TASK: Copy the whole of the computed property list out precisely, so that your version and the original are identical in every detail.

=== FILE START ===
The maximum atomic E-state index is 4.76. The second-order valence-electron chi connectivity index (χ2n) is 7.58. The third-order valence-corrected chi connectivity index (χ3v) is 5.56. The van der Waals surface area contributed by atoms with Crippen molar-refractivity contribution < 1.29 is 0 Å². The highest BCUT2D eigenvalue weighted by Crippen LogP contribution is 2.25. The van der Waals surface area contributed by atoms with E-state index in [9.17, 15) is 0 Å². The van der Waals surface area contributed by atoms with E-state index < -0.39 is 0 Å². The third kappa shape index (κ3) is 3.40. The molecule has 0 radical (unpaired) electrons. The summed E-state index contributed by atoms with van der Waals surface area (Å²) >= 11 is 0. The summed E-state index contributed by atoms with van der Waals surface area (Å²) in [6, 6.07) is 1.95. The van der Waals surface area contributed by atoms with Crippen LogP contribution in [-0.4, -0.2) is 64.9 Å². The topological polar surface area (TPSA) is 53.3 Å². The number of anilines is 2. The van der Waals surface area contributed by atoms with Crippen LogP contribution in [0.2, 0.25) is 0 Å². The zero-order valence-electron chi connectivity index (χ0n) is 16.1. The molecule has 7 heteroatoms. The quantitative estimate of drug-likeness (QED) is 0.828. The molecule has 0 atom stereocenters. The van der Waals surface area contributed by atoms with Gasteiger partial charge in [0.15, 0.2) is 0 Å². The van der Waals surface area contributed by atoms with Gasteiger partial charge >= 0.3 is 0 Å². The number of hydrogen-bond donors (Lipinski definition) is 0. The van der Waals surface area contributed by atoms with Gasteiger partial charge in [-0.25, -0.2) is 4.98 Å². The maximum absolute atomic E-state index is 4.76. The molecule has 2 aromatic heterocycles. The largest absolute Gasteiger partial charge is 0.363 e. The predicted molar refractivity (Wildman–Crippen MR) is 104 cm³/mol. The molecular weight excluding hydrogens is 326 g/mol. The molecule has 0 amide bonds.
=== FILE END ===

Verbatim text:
The maximum atomic E-state index is 4.76. The second-order valence-electron chi connectivity index (χ2n) is 7.58. The third-order valence-corrected chi connectivity index (χ3v) is 5.56. The van der Waals surface area contributed by atoms with Crippen molar-refractivity contribution < 1.29 is 0 Å². The highest BCUT2D eigenvalue weighted by Crippen LogP contribution is 2.25. The van der Waals surface area contributed by atoms with E-state index in [9.17, 15) is 0 Å². The van der Waals surface area contributed by atoms with E-state index < -0.39 is 0 Å². The third kappa shape index (κ3) is 3.40. The molecule has 0 radical (unpaired) electrons. The summed E-state index contributed by atoms with van der Waals surface area (Å²) >= 11 is 0. The summed E-state index contributed by atoms with van der Waals surface area (Å²) in [6, 6.07) is 1.95. The van der Waals surface area contributed by atoms with Crippen LogP contribution in [-0.4, -0.2) is 64.9 Å². The topological polar surface area (TPSA) is 53.3 Å². The number of anilines is 2. The van der Waals surface area contributed by atoms with Crippen LogP contribution in [0.2, 0.25) is 0 Å². The zero-order valence-electron chi connectivity index (χ0n) is 16.1. The molecule has 7 heteroatoms. The quantitative estimate of drug-likeness (QED) is 0.828. The molecule has 0 atom stereocenters. The van der Waals surface area contributed by atoms with Gasteiger partial charge in [0.15, 0.2) is 0 Å². The van der Waals surface area contributed by atoms with Gasteiger partial charge >= 0.3 is 0 Å². The number of hydrogen-bond donors (Lipinski definition) is 0. The van der Waals surface area contributed by atoms with Gasteiger partial charge in [-0.25, -0.2) is 4.98 Å². The maximum absolute atomic E-state index is 4.76. The molecule has 2 aromatic heterocycles. The largest absolute Gasteiger partial charge is 0.363 e. The predicted molar refractivity (Wildman–Crippen MR) is 104 cm³/mol. The molecular weight excluding hydrogens is 326 g/mol. The molecule has 0 amide bonds.